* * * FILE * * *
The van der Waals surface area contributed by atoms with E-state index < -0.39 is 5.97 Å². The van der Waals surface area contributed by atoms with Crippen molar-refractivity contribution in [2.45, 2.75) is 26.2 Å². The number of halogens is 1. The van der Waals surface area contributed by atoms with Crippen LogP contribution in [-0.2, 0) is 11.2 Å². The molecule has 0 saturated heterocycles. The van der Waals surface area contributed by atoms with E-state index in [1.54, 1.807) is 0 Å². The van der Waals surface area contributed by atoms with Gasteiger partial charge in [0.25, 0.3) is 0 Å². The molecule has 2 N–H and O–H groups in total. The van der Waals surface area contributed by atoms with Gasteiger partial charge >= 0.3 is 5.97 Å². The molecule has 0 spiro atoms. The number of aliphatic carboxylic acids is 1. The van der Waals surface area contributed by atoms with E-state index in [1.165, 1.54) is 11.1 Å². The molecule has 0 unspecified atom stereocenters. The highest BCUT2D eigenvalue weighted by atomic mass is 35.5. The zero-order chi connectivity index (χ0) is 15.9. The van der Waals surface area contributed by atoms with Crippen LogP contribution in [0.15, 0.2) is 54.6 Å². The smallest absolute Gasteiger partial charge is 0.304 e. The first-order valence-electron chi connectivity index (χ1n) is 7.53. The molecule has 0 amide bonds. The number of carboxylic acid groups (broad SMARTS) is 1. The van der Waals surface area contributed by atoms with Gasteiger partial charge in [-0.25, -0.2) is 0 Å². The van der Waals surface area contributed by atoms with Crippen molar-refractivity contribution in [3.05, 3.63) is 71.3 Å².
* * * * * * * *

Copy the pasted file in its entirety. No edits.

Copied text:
The van der Waals surface area contributed by atoms with E-state index < -0.39 is 5.97 Å². The van der Waals surface area contributed by atoms with Crippen molar-refractivity contribution in [2.45, 2.75) is 26.2 Å². The number of halogens is 1. The van der Waals surface area contributed by atoms with Crippen LogP contribution in [-0.2, 0) is 11.2 Å². The molecule has 0 saturated heterocycles. The van der Waals surface area contributed by atoms with E-state index in [1.54, 1.807) is 0 Å². The van der Waals surface area contributed by atoms with Gasteiger partial charge in [0.25, 0.3) is 0 Å². The molecule has 2 N–H and O–H groups in total. The van der Waals surface area contributed by atoms with Gasteiger partial charge >= 0.3 is 5.97 Å². The molecule has 0 spiro atoms. The number of aliphatic carboxylic acids is 1. The van der Waals surface area contributed by atoms with E-state index in [1.165, 1.54) is 11.1 Å². The molecule has 0 unspecified atom stereocenters. The highest BCUT2D eigenvalue weighted by atomic mass is 35.5. The zero-order chi connectivity index (χ0) is 15.9. The van der Waals surface area contributed by atoms with Crippen LogP contribution in [0.15, 0.2) is 54.6 Å². The smallest absolute Gasteiger partial charge is 0.304 e. The first-order valence-electron chi connectivity index (χ1n) is 7.53. The molecule has 0 amide bonds. The number of carboxylic acid groups (broad SMARTS) is 1. The van der Waals surface area contributed by atoms with Gasteiger partial charge in [-0.25, -0.2) is 0 Å². The van der Waals surface area contributed by atoms with Crippen molar-refractivity contribution in [3.05, 3.63) is 71.3 Å².